Achilles tendinitis is inflammation of the Achilles tendon, the fibrous tissue that connects the heel to the calf muscles. This condition is often caused by irritation of the
tendon and typically affects those who play sports. However, older individuals who suffer from arthritis may also be affected. Achilles tendinitis is typically the first stage of an Achilles tendon
injury and should be treated right away. Without treatment, the tendon can tear or rupture, which may require surgery.
Most common in middle-aged men. Conditions affecting the foot structure (such as fallen arches). Running on uneven, hilly ground, or in poor quality shoes. Diabetes. High blood pressure. Certain
antibiotics. ?Weekend Warriors?. Recent increase in the intensity of an exercise program. While Achilles tendinitis can flare up with any overuse or strain of the Achilles tendon, it most often
affects middle-aged men, especially if they are ?weekend warriors? who are relatively sedentary during the week, then decide to play basketball or football on Saturday. Those with flat feet or other
structural conditions affecting their feet tend to put excess strain on the Achilles tendon, increasing their chances of developing Achilles tendinitis or even rupturing the tendon. If you are a
runner, be sure to only run in quality running shoes that are supportive and well cushioned, and to be mindful of the surface you?re running on. Uneven surfaces and especially hilly terrain put
additional strain on your Achilles tendon and can lead to the condition.
Pain anywhere along the tendon, but most often on or close to the heel. Swelling of the skin over the tendon, associated with warmth, redness and tenderness. Pain on rising up on the toes and pain
with pushing off on the toes. If you are unable to stand on your toes you may have ruptured the tendon. This requires urgent medical attention. A painful heel for the first few minutes of walking
after waking up in the morning. Stiffness of the ankle, which often improves with mild activity.
The diagnosis is made via discussion with your doctor and physical examination. Typically, imaging studies are not needed to make the diagnosis. However, in some cases, an ultrasound is useful in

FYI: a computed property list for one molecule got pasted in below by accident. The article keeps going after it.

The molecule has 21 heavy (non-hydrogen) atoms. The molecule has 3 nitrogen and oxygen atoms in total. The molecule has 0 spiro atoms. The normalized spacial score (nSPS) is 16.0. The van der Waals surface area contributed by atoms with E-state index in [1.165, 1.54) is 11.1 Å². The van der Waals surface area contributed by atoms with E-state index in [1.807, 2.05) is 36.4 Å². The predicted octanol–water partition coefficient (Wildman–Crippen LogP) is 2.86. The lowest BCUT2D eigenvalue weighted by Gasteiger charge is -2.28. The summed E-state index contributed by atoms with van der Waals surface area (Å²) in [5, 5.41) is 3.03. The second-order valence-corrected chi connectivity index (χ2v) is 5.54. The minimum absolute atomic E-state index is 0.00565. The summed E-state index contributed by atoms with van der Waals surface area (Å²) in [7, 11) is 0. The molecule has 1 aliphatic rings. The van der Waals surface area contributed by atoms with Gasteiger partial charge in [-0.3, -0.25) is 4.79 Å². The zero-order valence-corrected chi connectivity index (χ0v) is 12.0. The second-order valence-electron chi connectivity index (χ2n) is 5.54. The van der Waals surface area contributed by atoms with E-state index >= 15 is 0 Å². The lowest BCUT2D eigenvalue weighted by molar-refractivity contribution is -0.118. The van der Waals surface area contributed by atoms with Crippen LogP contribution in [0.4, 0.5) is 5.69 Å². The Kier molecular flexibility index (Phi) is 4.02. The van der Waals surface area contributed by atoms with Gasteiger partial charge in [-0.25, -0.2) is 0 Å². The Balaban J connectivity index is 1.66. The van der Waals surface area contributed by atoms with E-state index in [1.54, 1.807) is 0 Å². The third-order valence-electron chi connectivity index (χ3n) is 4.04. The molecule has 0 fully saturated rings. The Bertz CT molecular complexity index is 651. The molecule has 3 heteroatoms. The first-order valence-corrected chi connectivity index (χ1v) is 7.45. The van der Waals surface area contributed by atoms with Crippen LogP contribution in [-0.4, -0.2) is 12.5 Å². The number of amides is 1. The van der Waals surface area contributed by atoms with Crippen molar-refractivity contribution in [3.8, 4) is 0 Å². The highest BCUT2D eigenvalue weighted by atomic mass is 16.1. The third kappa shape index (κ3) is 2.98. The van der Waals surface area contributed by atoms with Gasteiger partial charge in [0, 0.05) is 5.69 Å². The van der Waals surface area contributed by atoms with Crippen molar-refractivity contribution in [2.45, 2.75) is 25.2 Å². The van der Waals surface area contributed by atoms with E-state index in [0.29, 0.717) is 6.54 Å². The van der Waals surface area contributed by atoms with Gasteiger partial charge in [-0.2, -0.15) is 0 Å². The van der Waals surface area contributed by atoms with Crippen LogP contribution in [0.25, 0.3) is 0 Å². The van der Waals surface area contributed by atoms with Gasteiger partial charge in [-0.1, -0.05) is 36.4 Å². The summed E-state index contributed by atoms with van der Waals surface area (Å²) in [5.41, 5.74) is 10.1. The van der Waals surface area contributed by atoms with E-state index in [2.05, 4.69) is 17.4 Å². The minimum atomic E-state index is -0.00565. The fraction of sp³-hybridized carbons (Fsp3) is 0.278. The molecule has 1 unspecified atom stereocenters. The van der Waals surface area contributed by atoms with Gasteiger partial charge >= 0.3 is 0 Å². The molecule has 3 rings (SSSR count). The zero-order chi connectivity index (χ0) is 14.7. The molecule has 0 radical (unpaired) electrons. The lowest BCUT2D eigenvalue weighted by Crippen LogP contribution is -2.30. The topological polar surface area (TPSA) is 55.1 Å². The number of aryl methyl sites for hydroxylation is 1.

looking for evidence of degenerative changes in the tendon and to rule out tendon rupture. An MRI can be used for similar purposes, as well. Your physician will determine whether or not further
studies are necessary.
Proper footwear with a strong and secure counter (the heel circumference) may help to encourage heeling of the tendon. A tendinitis will occasionally resolve on it?s own, with rest, ice, and gentle
stretching. If symptoms persist for more than 2 weeks, consult your physician. Your physician may suggest physiotherapy and custom orthotics. Physiotherapy can suggest appropriate exercises and
modalities to aid in the healing process. Custom orthotics can be very successful in treating the problem, as the original cause may be due to an improper alignment of the foot and heel. Re-aligning
the foot to a neutral position may provide an optimal, biomechanically sound environment for healing to occur.
Chronic Achilles tendon tears can be more complicated to repair. A tendon that has torn and retracted (pulled back) into the leg will scar in the shortened position over time. Restoring normal tendon
length is usually not an issue when surgery is performed within a few weeks of the injury. However, when there has been a delay of months or longer, the treatment can be more complicated. Several
procedures can be used to add length to a chronic Achilles tear. A turndown procedure uses tissue folded down from the top of the calf to add length to the Achilles tendon. Tendon transfers from
other tendons of the ankle can also be performed to help restore function of the Achilles. The results of surgery in a chronic situation are seldom as good as an acute repair. However, in some
patients, these procedures can help restore function of a chronically damaged Achilles.
If you're just getting started with your training, be sure to stretch after running, and start slowly, increasing your mileage by no more than 10% per week. Strengthen your calf muscles with
exercises such as toe raises. Work low-impact cross-training activities, such as cycling and swimming, into your training.